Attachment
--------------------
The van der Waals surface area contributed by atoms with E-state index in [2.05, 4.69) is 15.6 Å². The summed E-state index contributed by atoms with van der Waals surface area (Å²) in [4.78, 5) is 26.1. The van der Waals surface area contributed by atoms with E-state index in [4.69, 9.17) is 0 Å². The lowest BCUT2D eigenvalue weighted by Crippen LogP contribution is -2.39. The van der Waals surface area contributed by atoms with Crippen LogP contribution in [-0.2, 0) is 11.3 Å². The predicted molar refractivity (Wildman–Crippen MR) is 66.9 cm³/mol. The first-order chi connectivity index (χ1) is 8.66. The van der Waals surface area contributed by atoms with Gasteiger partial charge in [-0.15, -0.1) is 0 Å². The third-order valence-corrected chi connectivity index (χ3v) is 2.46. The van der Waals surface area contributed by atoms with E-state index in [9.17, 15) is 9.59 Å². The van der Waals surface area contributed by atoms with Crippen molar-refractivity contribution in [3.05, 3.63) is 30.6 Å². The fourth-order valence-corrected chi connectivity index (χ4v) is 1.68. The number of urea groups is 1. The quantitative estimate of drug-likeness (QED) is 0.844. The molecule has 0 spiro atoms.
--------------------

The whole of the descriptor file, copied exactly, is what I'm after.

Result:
The van der Waals surface area contributed by atoms with E-state index in [2.05, 4.69) is 15.6 Å². The summed E-state index contributed by atoms with van der Waals surface area (Å²) in [4.78, 5) is 26.1. The van der Waals surface area contributed by atoms with E-state index in [4.69, 9.17) is 0 Å². The lowest BCUT2D eigenvalue weighted by Crippen LogP contribution is -2.39. The van der Waals surface area contributed by atoms with Crippen LogP contribution in [-0.2, 0) is 11.3 Å². The predicted molar refractivity (Wildman–Crippen MR) is 66.9 cm³/mol. The first-order chi connectivity index (χ1) is 8.66. The van der Waals surface area contributed by atoms with Gasteiger partial charge in [-0.15, -0.1) is 0 Å². The third-order valence-corrected chi connectivity index (χ3v) is 2.46. The van der Waals surface area contributed by atoms with E-state index in [9.17, 15) is 9.59 Å². The van der Waals surface area contributed by atoms with Crippen molar-refractivity contribution in [3.05, 3.63) is 30.6 Å². The fourth-order valence-corrected chi connectivity index (χ4v) is 1.68. The number of urea groups is 1. The quantitative estimate of drug-likeness (QED) is 0.844. The molecule has 0 spiro atoms.